A driving examiner encourages us to consider all road users, and understand the challenges they face on the road. Doing so, he argues, will make all our journeys easier and safer.
A young woman once said to me that because she’d been a waitress and understood the problems associated with that job, she would always be nice to waiters. A kind gesture on the face of it, but does that mean that, because she’s never been a postman, she will not show the postman any understanding? And what about the window cleaner? Because she’s never been a window cleaner or experienced the issues that window cleaners face, does that mean she will not see things from their point of view?
People often take the same attitude on the road. I remember a 17-year-old telling me that, because he did a lot of cycling, he understood the dangers facing cyclists and would, therefore, always give them plenty of room. What about lorry drivers, then? Just because he’s never been a lorry driver, should he assume they have an easy life and do not deserve courtesy or understanding? What about horse riders? Lollipop men and women?
Having personal experience as a particular road user and understanding the problems they face on the road should not blind you to the fact that everyone faces their own challenges and has their own perspective. We’re all just trying to get there safely, so we should show some tolerance.
Being a pedestrian is something we’ve all experienced. We’ve all had to walk alongside and across busy roads. We’ve probably all taken risks and crossed the road when it was not 100% safe. I know that I’ve made some mistakes as a pedestrian, and I’m thankful to the drivers who gave me space and time on those occasions.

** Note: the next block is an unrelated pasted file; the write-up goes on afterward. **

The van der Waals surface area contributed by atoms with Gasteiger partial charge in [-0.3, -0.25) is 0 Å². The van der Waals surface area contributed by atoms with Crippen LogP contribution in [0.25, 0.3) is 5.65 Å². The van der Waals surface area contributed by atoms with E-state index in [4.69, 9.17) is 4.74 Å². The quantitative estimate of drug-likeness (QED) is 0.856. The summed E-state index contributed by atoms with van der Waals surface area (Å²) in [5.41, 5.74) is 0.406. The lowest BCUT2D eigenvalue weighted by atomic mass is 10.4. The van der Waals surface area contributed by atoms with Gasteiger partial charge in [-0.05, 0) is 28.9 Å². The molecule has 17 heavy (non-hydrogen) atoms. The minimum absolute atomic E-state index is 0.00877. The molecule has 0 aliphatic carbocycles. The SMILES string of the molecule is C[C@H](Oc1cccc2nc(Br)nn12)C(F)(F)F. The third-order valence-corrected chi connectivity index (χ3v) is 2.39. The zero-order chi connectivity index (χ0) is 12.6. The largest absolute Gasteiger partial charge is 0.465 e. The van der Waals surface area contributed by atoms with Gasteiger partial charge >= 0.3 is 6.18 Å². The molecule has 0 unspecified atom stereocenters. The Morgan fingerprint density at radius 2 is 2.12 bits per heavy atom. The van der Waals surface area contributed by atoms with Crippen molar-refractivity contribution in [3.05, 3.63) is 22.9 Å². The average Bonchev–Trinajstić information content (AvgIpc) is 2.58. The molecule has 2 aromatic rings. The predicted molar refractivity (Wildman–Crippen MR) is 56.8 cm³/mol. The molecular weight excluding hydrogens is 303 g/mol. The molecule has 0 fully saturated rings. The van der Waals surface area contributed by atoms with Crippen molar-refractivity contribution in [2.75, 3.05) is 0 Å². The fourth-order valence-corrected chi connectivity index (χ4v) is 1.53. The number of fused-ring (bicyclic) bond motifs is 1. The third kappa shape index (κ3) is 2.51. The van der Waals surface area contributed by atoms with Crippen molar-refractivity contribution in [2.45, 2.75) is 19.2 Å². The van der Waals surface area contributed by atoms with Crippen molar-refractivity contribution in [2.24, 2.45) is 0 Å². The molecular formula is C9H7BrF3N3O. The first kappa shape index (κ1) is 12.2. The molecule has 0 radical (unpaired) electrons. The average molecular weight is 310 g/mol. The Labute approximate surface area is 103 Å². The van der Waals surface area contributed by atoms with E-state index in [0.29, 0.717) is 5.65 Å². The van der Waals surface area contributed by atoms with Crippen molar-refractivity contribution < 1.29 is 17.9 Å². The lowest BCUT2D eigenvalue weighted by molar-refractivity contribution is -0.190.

Learner drivers are another case. If you’re not actually learning at the moment, you were probably a learner driver at some point. Remember what that was like? They’re sometimes slow and they get in your way, but didn’t you do just that too? Have a heart, because we’ve all been there.
And how a road user behaves may not be specific to their journey. People have personal and professional matters on their mind, even while they’re driving, riding or walking.
The driver of the car in front may have just lost his job.
The pedestrian crossing the road may have just been diagnosed with a serious illness.
The driver of the lorry going around the roundabout may have only just passed her lorry test and may be extremely nervous.
Who can judge? The fact that you have not actually experienced that road user’s situation does not mean they’re not worthy of respect and understanding.
Harper Lee, the author of 'To Kill a Mockingbird', wrote
‘You never really know a man until you understand things from his point of view, until you climb into his skin and walk around in it.’
You may never get to ‘climb into the skin and walk around’ as a lorry driver, a horse rider, a cyclist or a motorcyclist, but you’ve been a pedestrian and probably a learner driver. The next time you’re in your car, think about what other road users’ challenges may be, and how you can make their journey that bit easier and safer.
- Every road user has a reason and a right to be there.
- Every road user has something to deal with that may not be immediately obvious.
- Every road user makes mistakes.
- Every road user has an off day.
Read more about sharing the road with other road users, and what we call ‘defensive driving’, in The Official DVSA Guide to Driving – the essential skills.